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Hens need winter greens

25 January 2016
Two hen in flowering schrub (Calendula).

Two hens in flowering shrub (Calendula).


And, like many of us seniors, our “senior” chickens need their winter greens each day. In Cambria, where we live, we have greens growing pretty much year around. We let the hens out of their coops for a few hours during the late afternoon to pick some greens from the garden. Their favorite greens, growing in the winter is, Tendergreen Mustard Spinach (komatsuna or Japanese mustard).


Grow greens for hens and family:

Tender green Mustard Spinach is easy-to-grow. It even will grow in the winter under light snow. You’ll need to re-seed every few months to keep a constant supply. If you’d like to grow your own, for your family or your hens, see Central Coast Gardening for details on growing komatsuna.


Penelope eating greens from my hand.

A hen eats greens from my hand.



Chickens also love French sorrel which is a perennial. It stays green year-around in Cambria. Once you get this started, you’ll always have “greens for your girls”.

If you don’t have much growing in your garden now, ask your grocery if he has some loose leaves you can take to your chickens. Be sure to save salad greens for your hens. We also keep a bale of green alfalfa in their sheltered outdoor area. It keeps them busy scratching through it when fresh greens are not available.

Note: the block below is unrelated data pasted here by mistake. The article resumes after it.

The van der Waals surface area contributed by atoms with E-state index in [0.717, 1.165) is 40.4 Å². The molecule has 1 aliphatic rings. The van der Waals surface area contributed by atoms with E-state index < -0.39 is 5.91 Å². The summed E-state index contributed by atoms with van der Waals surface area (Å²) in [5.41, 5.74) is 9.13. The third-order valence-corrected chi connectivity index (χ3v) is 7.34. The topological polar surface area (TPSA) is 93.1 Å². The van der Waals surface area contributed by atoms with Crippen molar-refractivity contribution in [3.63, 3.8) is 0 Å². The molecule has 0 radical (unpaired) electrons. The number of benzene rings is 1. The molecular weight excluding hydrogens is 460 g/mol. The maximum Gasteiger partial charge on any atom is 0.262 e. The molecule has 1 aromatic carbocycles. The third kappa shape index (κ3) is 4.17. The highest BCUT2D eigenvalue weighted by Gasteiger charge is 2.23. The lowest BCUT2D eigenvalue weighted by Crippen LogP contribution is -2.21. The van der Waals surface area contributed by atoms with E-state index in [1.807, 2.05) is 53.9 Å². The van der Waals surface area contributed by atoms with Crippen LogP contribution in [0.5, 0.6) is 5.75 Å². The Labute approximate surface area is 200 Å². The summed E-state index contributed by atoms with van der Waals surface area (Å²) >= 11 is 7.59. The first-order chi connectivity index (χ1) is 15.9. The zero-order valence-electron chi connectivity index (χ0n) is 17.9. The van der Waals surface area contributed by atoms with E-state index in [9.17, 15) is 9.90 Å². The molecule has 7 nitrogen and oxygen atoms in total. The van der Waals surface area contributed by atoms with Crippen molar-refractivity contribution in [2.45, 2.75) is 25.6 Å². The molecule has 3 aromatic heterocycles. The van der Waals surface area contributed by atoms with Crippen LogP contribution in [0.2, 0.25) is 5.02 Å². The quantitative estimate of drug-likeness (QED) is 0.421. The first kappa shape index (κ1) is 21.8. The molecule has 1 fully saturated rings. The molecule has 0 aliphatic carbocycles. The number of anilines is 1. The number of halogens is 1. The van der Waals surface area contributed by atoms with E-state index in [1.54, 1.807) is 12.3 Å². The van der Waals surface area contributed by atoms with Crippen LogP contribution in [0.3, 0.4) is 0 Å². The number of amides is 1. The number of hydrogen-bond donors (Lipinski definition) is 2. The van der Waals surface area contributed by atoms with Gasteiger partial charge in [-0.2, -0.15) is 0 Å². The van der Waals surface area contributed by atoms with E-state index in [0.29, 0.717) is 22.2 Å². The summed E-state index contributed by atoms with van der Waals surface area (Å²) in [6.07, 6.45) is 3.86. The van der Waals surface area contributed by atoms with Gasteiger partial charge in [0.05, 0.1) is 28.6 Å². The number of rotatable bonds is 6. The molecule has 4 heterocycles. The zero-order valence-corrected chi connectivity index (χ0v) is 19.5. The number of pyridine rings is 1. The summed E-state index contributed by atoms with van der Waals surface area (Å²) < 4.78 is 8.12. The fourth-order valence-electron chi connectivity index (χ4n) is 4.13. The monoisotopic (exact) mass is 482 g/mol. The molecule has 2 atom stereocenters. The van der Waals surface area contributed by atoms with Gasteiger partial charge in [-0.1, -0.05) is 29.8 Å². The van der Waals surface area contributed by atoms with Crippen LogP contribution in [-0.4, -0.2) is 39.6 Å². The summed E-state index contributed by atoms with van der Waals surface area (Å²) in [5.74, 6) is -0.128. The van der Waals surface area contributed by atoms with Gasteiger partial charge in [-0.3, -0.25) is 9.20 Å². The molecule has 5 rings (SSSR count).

Just like us, chickens thrive with greens in their diet and they know what’s good for them.






Happy Mother’s Day to Chicken Lovers

12 May 2012

Happy Mothers Day to those of you who have mothered and will always mother, and who understand the maternal instincts that are so apparent in hens. It is really so touching.

I took this picture off the internet last year. I’d love to give credit to whoever took it and a hearty thanks for the chuckle it gives me each time I look at it. Many thanks.


It doesn't matter what you mother, just mother. The world will be a better place.

Hens Need Their Nails Clipped

12 April 2012

Sweetpeas nails have grown too long.

Our hens needed a manicure. We have to clip the nails of our two labradoodles nearly every month. But with our hens, once a year does it. Living in the wild, chickens wear down their nails scratching in coarse dirt and even rocky soil. But our pampered hens scratch around in a run where most rocks have been removed and the soil is raked once a month to keep it clean.

The hens all needed to have their nails clipped this spring. We’ve only done this twice in their three years and it always makes me a bit nervous. Just like the dogs, if you cut a nail too short it bleeds. I took the nail clippers and some styptic powder (a blood stopper for dogs, cats, and birds) out to the coop and picked up Sweetpea who seemed to have the longest nails. Her nails were so long her toes were turning to the side.

I’m not very brave about clipping the nails of animals. I’m afraid of hurting them. Taking one toe at a time, while Don held the hens on his lap, we cut about 1/4″ off the ends of the nails on each hen. I did make one of Sweetpea’s bleed but it stopped with a little powder pressed on the blunt end of the nail and she forgave me. Sweetpea and the others were out scratching around in a few minutes.

Clip only the dark part of the nail.